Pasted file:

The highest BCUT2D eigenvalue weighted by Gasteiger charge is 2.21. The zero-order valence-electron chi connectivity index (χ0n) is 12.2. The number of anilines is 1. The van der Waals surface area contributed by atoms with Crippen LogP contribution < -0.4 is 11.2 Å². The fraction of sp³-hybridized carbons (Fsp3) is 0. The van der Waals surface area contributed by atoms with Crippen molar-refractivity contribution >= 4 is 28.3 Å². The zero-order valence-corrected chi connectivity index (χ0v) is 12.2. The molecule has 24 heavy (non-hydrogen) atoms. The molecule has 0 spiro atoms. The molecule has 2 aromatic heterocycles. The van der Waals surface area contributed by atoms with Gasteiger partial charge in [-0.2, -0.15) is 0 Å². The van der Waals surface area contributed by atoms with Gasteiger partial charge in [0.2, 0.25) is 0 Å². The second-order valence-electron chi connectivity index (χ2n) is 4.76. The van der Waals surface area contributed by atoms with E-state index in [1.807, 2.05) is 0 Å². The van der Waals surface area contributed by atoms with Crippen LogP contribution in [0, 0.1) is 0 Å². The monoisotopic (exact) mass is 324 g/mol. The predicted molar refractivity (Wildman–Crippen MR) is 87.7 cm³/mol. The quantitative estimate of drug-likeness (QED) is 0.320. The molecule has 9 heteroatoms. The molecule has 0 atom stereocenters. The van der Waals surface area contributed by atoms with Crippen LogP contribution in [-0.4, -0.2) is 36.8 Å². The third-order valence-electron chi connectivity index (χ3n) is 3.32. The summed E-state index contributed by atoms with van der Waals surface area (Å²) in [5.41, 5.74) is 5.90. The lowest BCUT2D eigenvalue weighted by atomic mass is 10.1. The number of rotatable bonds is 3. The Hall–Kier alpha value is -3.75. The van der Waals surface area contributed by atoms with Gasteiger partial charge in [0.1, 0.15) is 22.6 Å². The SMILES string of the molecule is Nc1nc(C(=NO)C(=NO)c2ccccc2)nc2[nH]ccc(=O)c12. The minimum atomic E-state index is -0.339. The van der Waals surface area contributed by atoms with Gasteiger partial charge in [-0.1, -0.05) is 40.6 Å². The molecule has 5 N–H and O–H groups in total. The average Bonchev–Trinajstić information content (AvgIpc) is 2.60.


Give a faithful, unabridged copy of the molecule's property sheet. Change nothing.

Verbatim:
The highest BCUT2D eigenvalue weighted by Gasteiger charge is 2.21. The zero-order valence-electron chi connectivity index (χ0n) is 12.2. The number of anilines is 1. The van der Waals surface area contributed by atoms with Crippen LogP contribution < -0.4 is 11.2 Å². The fraction of sp³-hybridized carbons (Fsp3) is 0. The van der Waals surface area contributed by atoms with Crippen molar-refractivity contribution >= 4 is 28.3 Å². The zero-order valence-corrected chi connectivity index (χ0v) is 12.2. The molecule has 24 heavy (non-hydrogen) atoms. The molecule has 0 spiro atoms. The molecule has 2 aromatic heterocycles. The van der Waals surface area contributed by atoms with Gasteiger partial charge in [-0.2, -0.15) is 0 Å². The van der Waals surface area contributed by atoms with Gasteiger partial charge in [0.2, 0.25) is 0 Å². The second-order valence-electron chi connectivity index (χ2n) is 4.76. The van der Waals surface area contributed by atoms with E-state index in [1.807, 2.05) is 0 Å². The van der Waals surface area contributed by atoms with Crippen LogP contribution in [0, 0.1) is 0 Å². The monoisotopic (exact) mass is 324 g/mol. The predicted molar refractivity (Wildman–Crippen MR) is 87.7 cm³/mol. The quantitative estimate of drug-likeness (QED) is 0.320. The molecule has 9 heteroatoms. The molecule has 0 atom stereocenters. The van der Waals surface area contributed by atoms with Crippen LogP contribution in [-0.4, -0.2) is 36.8 Å². The third-order valence-electron chi connectivity index (χ3n) is 3.32. The summed E-state index contributed by atoms with van der Waals surface area (Å²) in [5.41, 5.74) is 5.90. The lowest BCUT2D eigenvalue weighted by atomic mass is 10.1. The number of rotatable bonds is 3. The Hall–Kier alpha value is -3.75. The van der Waals surface area contributed by atoms with Gasteiger partial charge in [0.1, 0.15) is 22.6 Å². The SMILES string of the molecule is Nc1nc(C(=NO)C(=NO)c2ccccc2)nc2[nH]ccc(=O)c12. The minimum atomic E-state index is -0.339. The van der Waals surface area contributed by atoms with Gasteiger partial charge in [-0.1, -0.05) is 40.6 Å². The molecule has 5 N–H and O–H groups in total. The average Bonchev–Trinajstić information content (AvgIpc) is 2.60.